The U.S. District Court in Seattle today kicks off the latest patent royalty payment battle, this one between Microsoft Corp. (NASDAQ: MSFT) and Google Inc. (NASDAQ: GOOG). The two combatants have locked horns over a reasonable royalty rate for essential patents that have become industry standards. There is no issue about the validity or enforceability of the Motorola patents now owned by Google, just over how much Google can charge to license the technology.

Microsoft filed the suit in 2010 against Motorola claiming that Moto's proposed royalty rate of 2.25% for each Xbox and copy of Windows was not reasonable. Microsoft said that a rate that high would cost it $4 billion annually.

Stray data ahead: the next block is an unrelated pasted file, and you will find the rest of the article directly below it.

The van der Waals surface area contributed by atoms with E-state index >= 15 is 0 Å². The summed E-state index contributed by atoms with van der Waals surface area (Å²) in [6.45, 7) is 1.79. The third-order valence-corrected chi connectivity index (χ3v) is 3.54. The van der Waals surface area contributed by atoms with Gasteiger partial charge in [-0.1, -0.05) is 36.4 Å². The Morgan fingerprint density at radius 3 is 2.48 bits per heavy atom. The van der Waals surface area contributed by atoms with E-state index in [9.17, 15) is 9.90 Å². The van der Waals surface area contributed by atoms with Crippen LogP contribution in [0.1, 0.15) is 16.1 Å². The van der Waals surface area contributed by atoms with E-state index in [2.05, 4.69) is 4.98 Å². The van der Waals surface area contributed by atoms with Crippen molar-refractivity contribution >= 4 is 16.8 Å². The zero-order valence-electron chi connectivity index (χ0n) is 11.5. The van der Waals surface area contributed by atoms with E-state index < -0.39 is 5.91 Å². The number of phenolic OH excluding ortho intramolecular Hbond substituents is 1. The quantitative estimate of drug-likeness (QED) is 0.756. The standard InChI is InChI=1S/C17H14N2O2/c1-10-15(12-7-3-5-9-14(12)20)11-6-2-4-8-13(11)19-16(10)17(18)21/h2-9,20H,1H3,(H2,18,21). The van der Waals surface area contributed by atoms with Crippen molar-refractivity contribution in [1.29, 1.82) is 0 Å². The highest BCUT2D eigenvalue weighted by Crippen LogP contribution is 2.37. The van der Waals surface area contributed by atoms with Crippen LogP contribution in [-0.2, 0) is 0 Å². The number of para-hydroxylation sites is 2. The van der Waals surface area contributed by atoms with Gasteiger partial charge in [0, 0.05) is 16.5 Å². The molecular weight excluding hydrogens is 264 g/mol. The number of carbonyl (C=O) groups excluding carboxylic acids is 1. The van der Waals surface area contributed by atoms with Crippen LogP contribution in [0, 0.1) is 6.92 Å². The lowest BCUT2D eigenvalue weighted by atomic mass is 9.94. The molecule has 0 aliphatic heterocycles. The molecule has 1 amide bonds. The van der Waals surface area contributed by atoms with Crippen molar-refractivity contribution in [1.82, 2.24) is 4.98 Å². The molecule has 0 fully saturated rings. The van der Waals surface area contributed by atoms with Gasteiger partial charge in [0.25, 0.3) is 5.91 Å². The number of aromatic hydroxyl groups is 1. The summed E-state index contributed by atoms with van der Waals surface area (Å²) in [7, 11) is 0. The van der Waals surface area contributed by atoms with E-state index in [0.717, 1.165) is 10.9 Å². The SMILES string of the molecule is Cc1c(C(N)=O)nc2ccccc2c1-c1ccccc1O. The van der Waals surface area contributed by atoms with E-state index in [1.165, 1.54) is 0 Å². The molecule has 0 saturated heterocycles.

Motorola argues that 2.25% is the going rate and that, in any case, it was just an opening gambit in discussions with Microsoft, which apparently made a take-it-or-leave offer of about $1.2 million. Google left it, and here we are today.

A decision in the bench trial would put the first stake in the ground for what the law will say is a fair and reasonable royalty rate for essential patents. The Redmond software giant has said that it will pay whatever the judge decides is a reasonable royalty rate. Of course the losing side may appeal the judge's decision.

Paul Ausick


Filed under: 24/7 Wall St. Wire, Consumer Electronics, Law, Software Tagged: GOOG, MSFT

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